PSI ToxSIG Webinar: Beyond the looking glass - Interpreting animal welfare & behaviour by monitoring & assessing mice activity data
Analysing continuously collected locomotive activity data to interpret mice welfare and behaviour.
Several quantitative methodologies have been proposed to support decision-making in drug development. In particular, MultiCriteria Decision Analysis (MCDA) is a useful tool to assess the benefit-risk balance of medicines according to the performances of the treatments on several criteria, accounting for the preferences of the decision-makers regarding the relative importance of these criteria. The EMA Benefit-Risk Methodology Project suggested that it is one of the most comprehensive among the quantitative methodologies they considered, and it is also recommended by several highly profiled expert groups. While MCDA requires the exact elicitation of the weights of the criteria according to the preferences of the decision-makers, extended versions of MCDA have been proposed, such as Stochastic Multicriteria Acceptability Analysis (SMAA) and Dirichlet SMAA, where the weights are considered as random variables to account for some uncertainty in the weight assignment.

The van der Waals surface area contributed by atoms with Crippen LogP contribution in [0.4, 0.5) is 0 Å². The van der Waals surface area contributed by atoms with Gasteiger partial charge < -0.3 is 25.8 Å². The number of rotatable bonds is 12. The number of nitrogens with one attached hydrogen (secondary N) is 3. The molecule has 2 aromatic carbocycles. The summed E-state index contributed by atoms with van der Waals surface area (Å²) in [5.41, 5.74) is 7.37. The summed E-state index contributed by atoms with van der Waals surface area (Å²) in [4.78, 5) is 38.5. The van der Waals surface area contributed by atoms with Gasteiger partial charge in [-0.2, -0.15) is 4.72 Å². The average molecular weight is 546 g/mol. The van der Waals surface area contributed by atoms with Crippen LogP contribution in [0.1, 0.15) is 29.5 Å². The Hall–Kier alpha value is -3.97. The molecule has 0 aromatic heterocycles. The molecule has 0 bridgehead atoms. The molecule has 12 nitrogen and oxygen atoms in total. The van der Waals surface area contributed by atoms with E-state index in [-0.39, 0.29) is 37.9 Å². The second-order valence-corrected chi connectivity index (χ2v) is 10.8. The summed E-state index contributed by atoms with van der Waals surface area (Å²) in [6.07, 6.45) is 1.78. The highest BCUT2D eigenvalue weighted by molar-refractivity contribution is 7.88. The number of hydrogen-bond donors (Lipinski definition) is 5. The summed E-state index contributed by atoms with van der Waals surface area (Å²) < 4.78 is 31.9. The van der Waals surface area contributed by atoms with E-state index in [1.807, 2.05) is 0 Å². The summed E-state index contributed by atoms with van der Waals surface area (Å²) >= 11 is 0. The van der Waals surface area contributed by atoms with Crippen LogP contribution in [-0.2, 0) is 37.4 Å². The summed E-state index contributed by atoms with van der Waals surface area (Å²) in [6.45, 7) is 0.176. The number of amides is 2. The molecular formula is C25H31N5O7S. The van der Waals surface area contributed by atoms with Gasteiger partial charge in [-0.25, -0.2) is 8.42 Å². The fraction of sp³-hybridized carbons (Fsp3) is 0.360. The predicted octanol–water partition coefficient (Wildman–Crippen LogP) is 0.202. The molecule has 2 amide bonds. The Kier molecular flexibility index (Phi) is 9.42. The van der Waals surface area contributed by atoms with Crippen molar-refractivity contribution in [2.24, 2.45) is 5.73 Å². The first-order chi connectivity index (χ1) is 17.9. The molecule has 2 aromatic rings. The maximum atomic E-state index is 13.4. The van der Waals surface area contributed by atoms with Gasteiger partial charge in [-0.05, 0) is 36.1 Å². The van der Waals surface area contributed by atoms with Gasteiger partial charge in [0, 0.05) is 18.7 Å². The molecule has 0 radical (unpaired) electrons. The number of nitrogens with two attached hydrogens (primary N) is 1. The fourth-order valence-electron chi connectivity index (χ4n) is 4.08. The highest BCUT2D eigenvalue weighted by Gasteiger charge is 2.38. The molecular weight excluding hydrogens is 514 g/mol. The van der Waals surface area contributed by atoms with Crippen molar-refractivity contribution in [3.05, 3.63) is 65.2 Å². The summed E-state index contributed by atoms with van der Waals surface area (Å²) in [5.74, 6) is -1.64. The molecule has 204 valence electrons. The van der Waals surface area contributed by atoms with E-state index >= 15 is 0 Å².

This webinar proposes a very concrete illustration of MCDA and of the extended models SMAA and Dirichlet SMAA using case-studies. We will present how to derive a benefit-risk utility score for each treatment, how to compare several treatments, how to present the results and how to conduct sensitivity analyses. The differences between the models will be highlighted, and some R code will be presented and shared after the presentation.
Gaelle Saint-Hilary works in statistics for the pharmaceutical industry since 2006. She is currently completing a PhD on “Quantitative Decision-Making in Drug Development”, sponsored by Servier, at the Polytechnic University of Turin (Italy). Before that, she worked as biostatistician in the industry, first at Servier for 5 years and then at Novartis Oncology for 4 years. She was responsible for the clinical development and the licensing of medicinal products in neuropsychiatry and leukemia, and her main scientific interests were benefit-risk assessment, network meta-analyses, multiple test procedures, simulation models of time-to-event data and survival analysis in presence of intercurrent events. The development and the promotion of quantitative methods for drug benefit-risk assessments is one of the major topics she considers during her PhD, with the final goal of enhancing decision-making throughout the drug life-cycle.
Graduated in 2011, Stéphanie Cadour works as a biostatistician at Servier (France) since then. She was initially responsible for the statistical aspects of phase II and III clinical studies conducted in the therapeutic areas of neuropsychiatry and diabetes. She is now working on early phase studies in the field of oncology. In parallel of these activities, Stephanie developed skills on meta-analyses as well as on quantitative approaches for benefit-risk assessment on which she has been working on since 2011.